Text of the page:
Unfortunately, the Oil for Food Program of the UN was replaced by the distribution of food coupons from the Ministry of Trade and this continuation of food handouts over almost twenty years has been the main obstacle in the face of the revival of the agricultural sector. Many other countries have used food distribution programs in adverse situations but these have always been terminated after a few years. Iraq is unique in continuing to continue to implement this system over almost two decades. There has been no political will to terminate the system and as yet no alternative system has been found to be acceptable by politicians. (Alternatives have been proposed on Kurdistan Food security.) The result of food handouts has been the creation of a social situation which I call the Dependency Culture.
It is against this background that we should plan the revitalization of the country’s agricultural sector. The provision of a basic infrastructure of water, electricity, clinics, and schools should be the first priority. Farmers should be supported with required inputs of seeds, fertilizers, agricultural tools, and plant protection chemicals. Such support would gradually be eliminated as farmers become self reliant. At this stage agricultural credit banks are required to provide credit to farmers when they need it. Trained agricultural extension staff are needed to support farming systems that should be market oriented. Such staff will also be active in the delivery of new technologies to the farmers, and to ensure equity of input distribution. Our objectives are the creation of an advanced, market oriented, and more or less self reliant, farming system within a relatively short period of time.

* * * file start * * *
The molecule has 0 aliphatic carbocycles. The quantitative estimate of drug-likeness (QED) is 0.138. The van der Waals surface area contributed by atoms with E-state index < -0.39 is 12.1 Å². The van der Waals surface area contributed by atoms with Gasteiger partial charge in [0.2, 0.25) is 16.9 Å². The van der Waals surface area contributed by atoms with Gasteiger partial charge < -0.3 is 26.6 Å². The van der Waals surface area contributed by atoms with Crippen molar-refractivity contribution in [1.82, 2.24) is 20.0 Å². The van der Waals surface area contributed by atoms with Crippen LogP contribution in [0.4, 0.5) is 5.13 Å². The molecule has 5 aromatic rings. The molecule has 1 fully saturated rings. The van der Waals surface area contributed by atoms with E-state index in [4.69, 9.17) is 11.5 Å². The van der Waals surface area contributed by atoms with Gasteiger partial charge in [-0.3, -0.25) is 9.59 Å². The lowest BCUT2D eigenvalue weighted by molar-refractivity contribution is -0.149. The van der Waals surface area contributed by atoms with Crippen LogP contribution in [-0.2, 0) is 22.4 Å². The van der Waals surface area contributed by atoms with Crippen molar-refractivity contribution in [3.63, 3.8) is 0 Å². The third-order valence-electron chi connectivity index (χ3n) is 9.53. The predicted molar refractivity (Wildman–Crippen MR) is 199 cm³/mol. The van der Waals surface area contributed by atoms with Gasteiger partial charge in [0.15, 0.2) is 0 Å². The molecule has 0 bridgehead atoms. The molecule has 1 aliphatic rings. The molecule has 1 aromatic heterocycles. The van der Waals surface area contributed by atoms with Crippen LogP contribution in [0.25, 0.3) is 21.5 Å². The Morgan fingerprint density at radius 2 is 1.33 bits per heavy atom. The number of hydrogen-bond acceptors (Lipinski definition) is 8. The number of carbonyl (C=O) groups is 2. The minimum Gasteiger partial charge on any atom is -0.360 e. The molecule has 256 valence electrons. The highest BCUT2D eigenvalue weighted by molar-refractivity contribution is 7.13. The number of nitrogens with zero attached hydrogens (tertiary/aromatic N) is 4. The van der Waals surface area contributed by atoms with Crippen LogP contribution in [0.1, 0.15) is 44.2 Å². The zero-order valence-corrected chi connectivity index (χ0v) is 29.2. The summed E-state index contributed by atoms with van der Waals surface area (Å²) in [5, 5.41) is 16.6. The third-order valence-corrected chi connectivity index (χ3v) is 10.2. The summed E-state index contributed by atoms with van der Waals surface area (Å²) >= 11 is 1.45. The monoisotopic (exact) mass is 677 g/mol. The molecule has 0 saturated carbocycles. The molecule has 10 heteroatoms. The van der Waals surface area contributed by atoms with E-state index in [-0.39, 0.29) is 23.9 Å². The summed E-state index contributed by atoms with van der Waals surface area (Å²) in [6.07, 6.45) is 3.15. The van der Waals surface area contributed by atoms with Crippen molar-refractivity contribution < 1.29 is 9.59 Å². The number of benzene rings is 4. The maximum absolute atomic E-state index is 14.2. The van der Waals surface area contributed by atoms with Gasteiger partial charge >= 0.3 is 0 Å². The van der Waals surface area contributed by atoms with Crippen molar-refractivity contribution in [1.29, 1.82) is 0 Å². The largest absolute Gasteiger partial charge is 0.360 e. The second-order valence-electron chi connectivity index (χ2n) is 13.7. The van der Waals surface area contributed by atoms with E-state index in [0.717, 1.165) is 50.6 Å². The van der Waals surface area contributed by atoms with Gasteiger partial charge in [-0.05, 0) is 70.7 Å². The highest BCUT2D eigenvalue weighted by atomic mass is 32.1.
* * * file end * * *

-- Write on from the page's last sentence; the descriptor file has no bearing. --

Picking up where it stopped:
A Policy Statement:
The rehabilitation plan must first address the revival of village life, input availability, technology transfer and provision of storage and marketing facilities. These activities should be carried out in parallel as much as possible. As farmers’ incomes improve, they will become more and more self-reliant.
Iraq is basically an agricultural country. It has the land, water, climate and the expertise required for the cultivation of a large number of both field and horticultural crops, and of domestic animals. Part of the income received from the oil sector should be invested in agriculture for the rehabilitation of the irrigation and drainage canals, and of the countryside in general. An increase of local production must be actively supported and protected against the importation of agricultural items that can locally be produced. This policy must be adhered to in order to revitalise the agricultural sector. The farming community suffered greatly during the years of sanctions when the country was totally dependent on imports of agricultural products and local farmers lost billions of dollars, villages and our countryside suffered while foreign farmers profited. Any policy to the contrary should be actively opposed.
Shortcomings of the Current Agriculture Policies: